We never ought to forget the case of Job. Never was any man covered with a greater heap of miseries, never was any man more seemingly left by God and harassed by the devil than he was; never did any man make more dleful complaints than what we hear from this poor man in his heavy trial. Job 10:16-17: “Thou huntest me as a fierce lion; and again Thou showest TThyself marvelous upon me. Thou renewest Thy witness against me, and increasest Thine indigination upon me.” Job 19:6, 10-11: “Know now that God hath overthrown me, and compassed me with His net; He hath destroye d me on every side, and I am gone; and mine hop hath he removed like a tree. He hath also kindled His wrath against me, and He counteth me unto him as one of His enemies.”
As James Durham wrote in his lectures on Job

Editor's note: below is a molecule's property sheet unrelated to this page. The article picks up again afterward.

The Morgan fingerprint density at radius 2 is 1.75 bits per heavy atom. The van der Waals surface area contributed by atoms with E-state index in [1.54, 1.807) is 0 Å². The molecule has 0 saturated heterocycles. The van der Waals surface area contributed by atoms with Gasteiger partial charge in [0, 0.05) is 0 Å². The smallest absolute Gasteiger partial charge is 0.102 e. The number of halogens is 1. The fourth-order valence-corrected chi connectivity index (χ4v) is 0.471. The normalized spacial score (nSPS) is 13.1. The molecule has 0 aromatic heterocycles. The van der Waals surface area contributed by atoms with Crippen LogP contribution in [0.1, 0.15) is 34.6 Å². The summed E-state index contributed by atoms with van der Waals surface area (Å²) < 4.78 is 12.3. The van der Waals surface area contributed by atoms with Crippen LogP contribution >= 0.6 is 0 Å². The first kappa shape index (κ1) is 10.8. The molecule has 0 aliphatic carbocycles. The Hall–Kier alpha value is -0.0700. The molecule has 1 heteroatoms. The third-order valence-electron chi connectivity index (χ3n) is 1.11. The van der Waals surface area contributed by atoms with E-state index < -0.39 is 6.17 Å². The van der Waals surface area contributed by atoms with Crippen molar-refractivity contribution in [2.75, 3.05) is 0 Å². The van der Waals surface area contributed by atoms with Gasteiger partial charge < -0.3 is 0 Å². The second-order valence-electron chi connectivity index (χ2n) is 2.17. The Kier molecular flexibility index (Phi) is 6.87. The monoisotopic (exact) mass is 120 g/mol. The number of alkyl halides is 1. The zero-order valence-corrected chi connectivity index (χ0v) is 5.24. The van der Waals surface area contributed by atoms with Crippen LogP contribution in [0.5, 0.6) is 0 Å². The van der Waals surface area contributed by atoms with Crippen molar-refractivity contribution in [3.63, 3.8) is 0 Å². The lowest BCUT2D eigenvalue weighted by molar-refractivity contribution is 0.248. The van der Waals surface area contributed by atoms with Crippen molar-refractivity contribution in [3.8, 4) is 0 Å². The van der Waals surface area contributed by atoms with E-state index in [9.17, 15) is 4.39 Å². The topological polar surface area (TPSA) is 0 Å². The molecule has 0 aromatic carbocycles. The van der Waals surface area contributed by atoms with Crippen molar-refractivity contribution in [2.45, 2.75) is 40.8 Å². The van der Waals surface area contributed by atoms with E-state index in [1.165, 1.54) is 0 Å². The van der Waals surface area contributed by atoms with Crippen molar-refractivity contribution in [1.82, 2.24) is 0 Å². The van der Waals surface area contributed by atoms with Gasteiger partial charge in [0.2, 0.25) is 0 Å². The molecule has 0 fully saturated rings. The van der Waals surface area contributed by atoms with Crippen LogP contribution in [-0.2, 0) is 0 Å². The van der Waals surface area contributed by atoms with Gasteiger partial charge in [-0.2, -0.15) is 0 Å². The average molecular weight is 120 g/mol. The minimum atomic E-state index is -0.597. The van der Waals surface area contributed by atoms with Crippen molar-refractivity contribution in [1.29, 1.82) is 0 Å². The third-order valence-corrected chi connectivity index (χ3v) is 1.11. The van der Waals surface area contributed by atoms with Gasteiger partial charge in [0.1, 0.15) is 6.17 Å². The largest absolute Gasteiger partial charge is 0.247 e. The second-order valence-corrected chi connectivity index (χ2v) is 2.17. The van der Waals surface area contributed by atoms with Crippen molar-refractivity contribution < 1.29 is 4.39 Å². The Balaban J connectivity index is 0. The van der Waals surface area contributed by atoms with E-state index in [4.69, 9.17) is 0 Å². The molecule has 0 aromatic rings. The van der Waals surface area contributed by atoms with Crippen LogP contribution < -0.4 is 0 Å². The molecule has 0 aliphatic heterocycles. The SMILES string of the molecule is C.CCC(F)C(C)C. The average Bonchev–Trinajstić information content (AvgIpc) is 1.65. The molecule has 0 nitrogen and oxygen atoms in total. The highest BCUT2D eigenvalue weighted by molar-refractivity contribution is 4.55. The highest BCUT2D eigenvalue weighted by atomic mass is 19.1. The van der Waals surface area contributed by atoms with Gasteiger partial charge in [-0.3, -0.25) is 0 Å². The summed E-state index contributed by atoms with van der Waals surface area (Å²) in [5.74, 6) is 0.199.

I am one mocked of his neighbour. “I am a man that is near the grave, and yet I am so far from being comforted, that they take their pastime of me. And it is not enemies that do this, but neighbours, and that not of the more common sort but professors of the same religion with me. It is not by a man that [lacks] religion, but by him that calls upon God, and he answers; by a man that prays to God, and gets a hearing in reference to his outward condition.” (as v, 5, clears). “and has an easy life of it, in comparison of me.” And in this comparison he flatly contradicts their ordinary assertion, that it was always well with just men. “It is not so,” would he say, The just and upright man is laughed to scorn. That is, the most eminent upright men are often trod upon and ridiculed. And he gives the reason of this (vs. 5). He that is ready to slip with is feet, is as a lamp despised in the thought of him that is at ease. The men that are likely to perish by reason of affliction are ordinarily despised by them who are in a prosperous condition. They think no more of them than they do of a puff of a crusy [candlestick] that is dying out, and has an evil smell; and in [these] two verses he contradicts that which Zophar said (11:15-16), that godly men are always in prosperity.